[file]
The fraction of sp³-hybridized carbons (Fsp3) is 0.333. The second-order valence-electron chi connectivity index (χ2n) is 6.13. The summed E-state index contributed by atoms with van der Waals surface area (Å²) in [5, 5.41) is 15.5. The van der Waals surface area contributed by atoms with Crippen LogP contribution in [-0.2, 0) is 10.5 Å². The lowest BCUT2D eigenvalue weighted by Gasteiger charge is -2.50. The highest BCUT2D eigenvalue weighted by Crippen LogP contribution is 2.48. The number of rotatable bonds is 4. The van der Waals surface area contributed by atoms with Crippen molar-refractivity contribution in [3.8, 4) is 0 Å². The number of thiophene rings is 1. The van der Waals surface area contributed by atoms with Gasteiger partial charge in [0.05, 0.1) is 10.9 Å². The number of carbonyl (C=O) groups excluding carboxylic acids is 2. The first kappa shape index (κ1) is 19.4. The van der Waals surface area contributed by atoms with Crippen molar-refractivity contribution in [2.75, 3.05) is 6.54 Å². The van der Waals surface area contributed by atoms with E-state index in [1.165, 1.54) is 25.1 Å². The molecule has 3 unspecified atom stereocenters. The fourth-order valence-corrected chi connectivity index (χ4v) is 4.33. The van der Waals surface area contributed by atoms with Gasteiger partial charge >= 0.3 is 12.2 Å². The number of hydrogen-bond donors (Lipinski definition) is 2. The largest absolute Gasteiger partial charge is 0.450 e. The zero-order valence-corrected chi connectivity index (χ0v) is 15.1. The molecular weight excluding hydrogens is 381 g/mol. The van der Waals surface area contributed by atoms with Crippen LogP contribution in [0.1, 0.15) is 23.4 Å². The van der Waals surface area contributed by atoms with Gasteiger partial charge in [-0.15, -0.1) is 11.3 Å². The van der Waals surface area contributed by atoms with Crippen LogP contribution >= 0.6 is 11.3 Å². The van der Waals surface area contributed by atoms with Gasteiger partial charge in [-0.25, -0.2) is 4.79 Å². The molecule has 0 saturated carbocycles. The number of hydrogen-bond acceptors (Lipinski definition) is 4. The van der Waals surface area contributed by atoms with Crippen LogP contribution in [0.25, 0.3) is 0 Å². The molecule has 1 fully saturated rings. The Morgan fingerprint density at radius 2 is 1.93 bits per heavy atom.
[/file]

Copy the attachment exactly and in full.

The fraction of sp³-hybridized carbons (Fsp3) is 0.333. The second-order valence-electron chi connectivity index (χ2n) is 6.13. The summed E-state index contributed by atoms with van der Waals surface area (Å²) in [5, 5.41) is 15.5. The van der Waals surface area contributed by atoms with Crippen LogP contribution in [-0.2, 0) is 10.5 Å². The lowest BCUT2D eigenvalue weighted by Gasteiger charge is -2.50. The highest BCUT2D eigenvalue weighted by Crippen LogP contribution is 2.48. The number of rotatable bonds is 4. The van der Waals surface area contributed by atoms with Crippen molar-refractivity contribution in [3.8, 4) is 0 Å². The number of thiophene rings is 1. The van der Waals surface area contributed by atoms with Gasteiger partial charge in [0.05, 0.1) is 10.9 Å². The number of carbonyl (C=O) groups excluding carboxylic acids is 2. The first kappa shape index (κ1) is 19.4. The van der Waals surface area contributed by atoms with Crippen molar-refractivity contribution in [2.75, 3.05) is 6.54 Å². The van der Waals surface area contributed by atoms with E-state index in [1.165, 1.54) is 25.1 Å². The molecule has 3 unspecified atom stereocenters. The fourth-order valence-corrected chi connectivity index (χ4v) is 4.33. The van der Waals surface area contributed by atoms with Gasteiger partial charge >= 0.3 is 12.2 Å². The number of hydrogen-bond donors (Lipinski definition) is 2. The largest absolute Gasteiger partial charge is 0.450 e. The zero-order valence-corrected chi connectivity index (χ0v) is 15.1. The molecular weight excluding hydrogens is 381 g/mol. The van der Waals surface area contributed by atoms with Crippen LogP contribution in [0.1, 0.15) is 23.4 Å². The van der Waals surface area contributed by atoms with Gasteiger partial charge in [-0.15, -0.1) is 11.3 Å². The van der Waals surface area contributed by atoms with Crippen LogP contribution >= 0.6 is 11.3 Å². The van der Waals surface area contributed by atoms with Gasteiger partial charge in [-0.25, -0.2) is 4.79 Å². The molecule has 0 saturated carbocycles. The number of hydrogen-bond acceptors (Lipinski definition) is 4. The van der Waals surface area contributed by atoms with Crippen LogP contribution in [0.25, 0.3) is 0 Å². The molecule has 1 fully saturated rings. The Morgan fingerprint density at radius 2 is 1.93 bits per heavy atom.